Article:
Govt accepts delete-by deadline. Do you?

The Home Office has announced that it will delete the DNA records of people who have not been charged with any offence after six years. That is a triumph for civil liberties and goes to show that even in the sensitive world of policing and national security, privacy rights can not be over-ridden.

It also reinforces the importance of the Fifth Principle of the Data Protection Act, that data “shall not be kept for longer than is necessary” for the purpose for which it was collected. There are plenty of people who believe that someone who comes into contact with the police and has their DNA sample taken must in some way be suspect and should therefore remain forever on the database.

The European Court of Human Rights disagrees and told the UK last December that unlimited retention of DNA was unlawful. So the Home Office had to respond and has chosen a shorter delete-by date than had been expected.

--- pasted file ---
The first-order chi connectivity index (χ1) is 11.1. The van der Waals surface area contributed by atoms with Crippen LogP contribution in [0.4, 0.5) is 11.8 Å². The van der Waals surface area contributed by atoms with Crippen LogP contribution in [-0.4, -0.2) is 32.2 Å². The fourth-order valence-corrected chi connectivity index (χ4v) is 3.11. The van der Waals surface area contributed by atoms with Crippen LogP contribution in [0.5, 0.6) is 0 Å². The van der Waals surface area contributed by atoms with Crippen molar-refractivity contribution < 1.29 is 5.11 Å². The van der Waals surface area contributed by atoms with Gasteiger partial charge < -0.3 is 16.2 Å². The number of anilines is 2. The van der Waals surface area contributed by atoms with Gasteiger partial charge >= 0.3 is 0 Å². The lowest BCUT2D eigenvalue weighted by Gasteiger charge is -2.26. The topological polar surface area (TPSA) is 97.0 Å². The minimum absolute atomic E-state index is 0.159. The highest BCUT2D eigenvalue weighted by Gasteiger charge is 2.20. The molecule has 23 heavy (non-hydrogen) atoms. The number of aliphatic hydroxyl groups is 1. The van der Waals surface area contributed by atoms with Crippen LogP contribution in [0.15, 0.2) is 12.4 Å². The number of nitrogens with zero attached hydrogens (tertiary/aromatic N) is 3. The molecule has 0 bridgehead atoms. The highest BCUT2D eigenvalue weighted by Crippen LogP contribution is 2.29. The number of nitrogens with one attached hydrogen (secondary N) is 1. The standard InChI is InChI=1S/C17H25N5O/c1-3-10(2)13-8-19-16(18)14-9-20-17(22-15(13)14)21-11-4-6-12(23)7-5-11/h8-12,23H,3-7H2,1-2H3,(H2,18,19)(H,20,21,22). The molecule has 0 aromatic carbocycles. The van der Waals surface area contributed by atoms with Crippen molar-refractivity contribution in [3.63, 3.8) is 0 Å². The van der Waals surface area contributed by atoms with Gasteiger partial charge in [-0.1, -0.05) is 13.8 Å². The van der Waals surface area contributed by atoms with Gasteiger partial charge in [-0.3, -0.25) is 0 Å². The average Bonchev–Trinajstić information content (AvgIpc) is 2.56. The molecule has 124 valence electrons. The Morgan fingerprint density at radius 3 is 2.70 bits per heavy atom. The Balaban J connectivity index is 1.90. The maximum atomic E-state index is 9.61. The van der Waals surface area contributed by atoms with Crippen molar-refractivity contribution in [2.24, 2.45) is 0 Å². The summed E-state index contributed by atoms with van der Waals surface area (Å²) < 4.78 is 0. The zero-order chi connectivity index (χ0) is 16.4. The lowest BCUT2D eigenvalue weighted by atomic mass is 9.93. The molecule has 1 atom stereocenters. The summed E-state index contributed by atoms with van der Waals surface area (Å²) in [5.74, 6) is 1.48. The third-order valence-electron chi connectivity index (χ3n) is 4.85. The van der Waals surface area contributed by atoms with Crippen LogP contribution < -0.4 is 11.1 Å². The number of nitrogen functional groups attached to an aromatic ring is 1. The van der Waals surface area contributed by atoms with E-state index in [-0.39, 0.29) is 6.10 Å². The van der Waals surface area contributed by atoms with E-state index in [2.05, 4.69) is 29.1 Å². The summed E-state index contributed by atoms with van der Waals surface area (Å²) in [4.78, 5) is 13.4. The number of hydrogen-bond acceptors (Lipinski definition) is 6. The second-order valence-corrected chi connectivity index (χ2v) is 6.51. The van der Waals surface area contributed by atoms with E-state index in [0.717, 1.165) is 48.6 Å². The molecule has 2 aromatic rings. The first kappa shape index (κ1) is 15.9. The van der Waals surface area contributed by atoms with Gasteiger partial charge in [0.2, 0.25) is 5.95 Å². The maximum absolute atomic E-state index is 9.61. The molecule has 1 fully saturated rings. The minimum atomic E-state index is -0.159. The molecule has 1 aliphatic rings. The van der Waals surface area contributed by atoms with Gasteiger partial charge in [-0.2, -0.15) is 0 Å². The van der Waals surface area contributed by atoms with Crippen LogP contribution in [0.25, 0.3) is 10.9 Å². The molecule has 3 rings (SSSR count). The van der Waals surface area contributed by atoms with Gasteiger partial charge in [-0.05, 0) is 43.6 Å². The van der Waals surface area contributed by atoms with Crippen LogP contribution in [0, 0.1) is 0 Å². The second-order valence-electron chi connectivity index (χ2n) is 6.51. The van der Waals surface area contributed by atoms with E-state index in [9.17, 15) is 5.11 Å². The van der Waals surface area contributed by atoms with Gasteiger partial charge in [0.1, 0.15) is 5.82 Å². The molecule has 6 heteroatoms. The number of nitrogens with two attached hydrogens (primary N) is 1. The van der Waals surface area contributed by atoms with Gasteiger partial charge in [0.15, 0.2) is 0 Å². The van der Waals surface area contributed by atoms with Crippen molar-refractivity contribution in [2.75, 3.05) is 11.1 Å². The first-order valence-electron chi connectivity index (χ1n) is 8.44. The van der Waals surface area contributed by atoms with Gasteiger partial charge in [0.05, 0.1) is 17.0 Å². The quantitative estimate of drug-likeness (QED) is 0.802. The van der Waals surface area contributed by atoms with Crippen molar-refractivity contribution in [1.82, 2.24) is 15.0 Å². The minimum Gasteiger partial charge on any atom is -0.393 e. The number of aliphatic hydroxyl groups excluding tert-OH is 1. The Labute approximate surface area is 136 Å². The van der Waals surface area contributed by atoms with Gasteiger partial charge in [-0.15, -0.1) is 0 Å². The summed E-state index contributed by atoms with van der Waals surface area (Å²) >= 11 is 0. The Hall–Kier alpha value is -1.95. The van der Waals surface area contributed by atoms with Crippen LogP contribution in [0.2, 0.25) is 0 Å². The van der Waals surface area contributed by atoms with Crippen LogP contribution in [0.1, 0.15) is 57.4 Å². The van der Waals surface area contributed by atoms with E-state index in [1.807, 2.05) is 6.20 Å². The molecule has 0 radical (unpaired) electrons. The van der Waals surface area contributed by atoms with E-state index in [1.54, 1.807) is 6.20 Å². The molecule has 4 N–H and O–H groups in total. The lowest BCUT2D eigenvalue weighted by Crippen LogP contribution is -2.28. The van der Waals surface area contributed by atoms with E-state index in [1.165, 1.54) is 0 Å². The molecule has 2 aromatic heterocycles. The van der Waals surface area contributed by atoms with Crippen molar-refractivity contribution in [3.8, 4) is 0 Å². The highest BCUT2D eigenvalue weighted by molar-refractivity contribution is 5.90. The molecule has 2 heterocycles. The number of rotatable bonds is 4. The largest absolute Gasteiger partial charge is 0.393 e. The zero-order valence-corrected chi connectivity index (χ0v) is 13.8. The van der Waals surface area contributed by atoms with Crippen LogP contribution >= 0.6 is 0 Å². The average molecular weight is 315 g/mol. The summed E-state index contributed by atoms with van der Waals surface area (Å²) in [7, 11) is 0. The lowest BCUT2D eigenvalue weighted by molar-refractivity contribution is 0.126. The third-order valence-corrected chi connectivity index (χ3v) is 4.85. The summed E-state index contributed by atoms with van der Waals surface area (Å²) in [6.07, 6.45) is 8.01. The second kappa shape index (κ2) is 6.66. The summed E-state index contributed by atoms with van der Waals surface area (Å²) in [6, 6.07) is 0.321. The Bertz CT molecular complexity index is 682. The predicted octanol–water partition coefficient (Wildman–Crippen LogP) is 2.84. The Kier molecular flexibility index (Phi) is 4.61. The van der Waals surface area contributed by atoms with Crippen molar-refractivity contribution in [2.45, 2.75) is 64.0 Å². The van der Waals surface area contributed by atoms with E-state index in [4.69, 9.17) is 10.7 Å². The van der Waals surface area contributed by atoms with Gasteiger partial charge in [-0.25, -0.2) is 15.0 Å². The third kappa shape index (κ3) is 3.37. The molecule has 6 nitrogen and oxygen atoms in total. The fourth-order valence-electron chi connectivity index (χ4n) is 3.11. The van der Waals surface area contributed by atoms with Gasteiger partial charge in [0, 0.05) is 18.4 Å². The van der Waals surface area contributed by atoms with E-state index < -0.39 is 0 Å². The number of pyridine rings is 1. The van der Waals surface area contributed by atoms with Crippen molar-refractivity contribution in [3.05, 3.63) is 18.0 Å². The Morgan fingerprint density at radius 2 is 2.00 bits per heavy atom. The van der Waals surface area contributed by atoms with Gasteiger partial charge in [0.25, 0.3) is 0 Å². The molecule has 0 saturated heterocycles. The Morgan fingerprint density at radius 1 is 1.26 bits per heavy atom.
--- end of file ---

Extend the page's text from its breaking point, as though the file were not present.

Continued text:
If the most personal data of all is to be subject to a deletion cycle in this way, then surely it is time that all forms of personal information are dealt with in the same way. Yet it is still rare to find an organisation that has a formal policy of removing records from dormant customers even years after they have last transacted.

Why do marketers believe themselve to be operating under a different set of obligations to the Government? Perhaps it is that the idea of individuals as consumers has become so entrenched that a person is assumed to be in the market for goods and services permanently. That provides a conceptual argument for keeping records indefinitely.

As a result, databases grow ever broader to encompass all those who have ever touched the organisation, whether they have converted into a customer or not and regardless of how long ago that last contact was. Marketers are willing to accept the hit on the performance of their databases and analytical queries of holding out-of-date information in return for some sense of completeness.

That belief in having an all-encompassing view is as flawed as the idea that eventually a piece of DNA data will help solve a crime. With the latter, only 2 per cent of crime scenes actually yield viable DNA samples. In the marketing database, only 2 per cent of customers may respond to an offer in any given period. That makes it hard to justify keeping records on the majority because of the behaviour of a minority.

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